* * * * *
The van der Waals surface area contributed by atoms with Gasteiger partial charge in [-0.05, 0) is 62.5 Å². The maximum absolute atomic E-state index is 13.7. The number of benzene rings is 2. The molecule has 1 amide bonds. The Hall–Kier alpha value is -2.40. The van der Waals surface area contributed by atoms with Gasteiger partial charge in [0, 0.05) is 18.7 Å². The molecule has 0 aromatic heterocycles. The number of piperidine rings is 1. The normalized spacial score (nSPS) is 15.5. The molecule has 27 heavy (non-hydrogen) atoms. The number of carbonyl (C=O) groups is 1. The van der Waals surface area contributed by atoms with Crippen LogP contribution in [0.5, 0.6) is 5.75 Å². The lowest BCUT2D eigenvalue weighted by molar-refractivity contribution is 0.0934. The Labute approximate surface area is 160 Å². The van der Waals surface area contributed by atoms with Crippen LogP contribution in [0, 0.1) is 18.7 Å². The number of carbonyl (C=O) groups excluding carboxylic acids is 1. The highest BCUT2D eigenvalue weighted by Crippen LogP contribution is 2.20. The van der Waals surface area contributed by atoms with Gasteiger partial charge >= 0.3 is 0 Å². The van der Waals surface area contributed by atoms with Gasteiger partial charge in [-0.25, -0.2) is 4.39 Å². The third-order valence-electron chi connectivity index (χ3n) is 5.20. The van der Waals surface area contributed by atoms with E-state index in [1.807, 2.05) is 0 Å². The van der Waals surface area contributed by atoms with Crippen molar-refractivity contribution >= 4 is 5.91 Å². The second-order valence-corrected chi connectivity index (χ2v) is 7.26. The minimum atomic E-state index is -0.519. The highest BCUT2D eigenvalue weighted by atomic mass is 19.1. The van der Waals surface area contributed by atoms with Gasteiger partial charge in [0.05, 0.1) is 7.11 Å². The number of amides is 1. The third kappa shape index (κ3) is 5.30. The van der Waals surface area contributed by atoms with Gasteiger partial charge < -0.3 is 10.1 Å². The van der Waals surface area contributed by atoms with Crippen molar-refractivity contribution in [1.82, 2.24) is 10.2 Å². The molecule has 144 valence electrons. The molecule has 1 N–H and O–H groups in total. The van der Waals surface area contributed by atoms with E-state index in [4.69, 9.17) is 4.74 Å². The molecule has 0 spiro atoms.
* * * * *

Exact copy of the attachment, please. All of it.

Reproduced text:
The van der Waals surface area contributed by atoms with Gasteiger partial charge in [-0.05, 0) is 62.5 Å². The maximum absolute atomic E-state index is 13.7. The number of benzene rings is 2. The molecule has 1 amide bonds. The Hall–Kier alpha value is -2.40. The van der Waals surface area contributed by atoms with Gasteiger partial charge in [0, 0.05) is 18.7 Å². The molecule has 0 aromatic heterocycles. The number of piperidine rings is 1. The normalized spacial score (nSPS) is 15.5. The molecule has 27 heavy (non-hydrogen) atoms. The number of carbonyl (C=O) groups is 1. The van der Waals surface area contributed by atoms with Crippen LogP contribution in [0.5, 0.6) is 5.75 Å². The lowest BCUT2D eigenvalue weighted by molar-refractivity contribution is 0.0934. The Labute approximate surface area is 160 Å². The van der Waals surface area contributed by atoms with Crippen LogP contribution in [0, 0.1) is 18.7 Å². The number of carbonyl (C=O) groups excluding carboxylic acids is 1. The highest BCUT2D eigenvalue weighted by Crippen LogP contribution is 2.20. The van der Waals surface area contributed by atoms with Gasteiger partial charge >= 0.3 is 0 Å². The van der Waals surface area contributed by atoms with Gasteiger partial charge in [-0.25, -0.2) is 4.39 Å². The third-order valence-electron chi connectivity index (χ3n) is 5.20. The van der Waals surface area contributed by atoms with E-state index in [1.807, 2.05) is 0 Å². The van der Waals surface area contributed by atoms with Crippen molar-refractivity contribution >= 4 is 5.91 Å². The second-order valence-corrected chi connectivity index (χ2v) is 7.26. The minimum atomic E-state index is -0.519. The highest BCUT2D eigenvalue weighted by atomic mass is 19.1. The van der Waals surface area contributed by atoms with Gasteiger partial charge in [0.05, 0.1) is 7.11 Å². The number of amides is 1. The third kappa shape index (κ3) is 5.30. The van der Waals surface area contributed by atoms with Gasteiger partial charge < -0.3 is 10.1 Å². The van der Waals surface area contributed by atoms with Crippen molar-refractivity contribution in [1.82, 2.24) is 10.2 Å². The molecule has 144 valence electrons. The molecule has 1 N–H and O–H groups in total. The van der Waals surface area contributed by atoms with E-state index in [4.69, 9.17) is 4.74 Å². The molecule has 0 spiro atoms.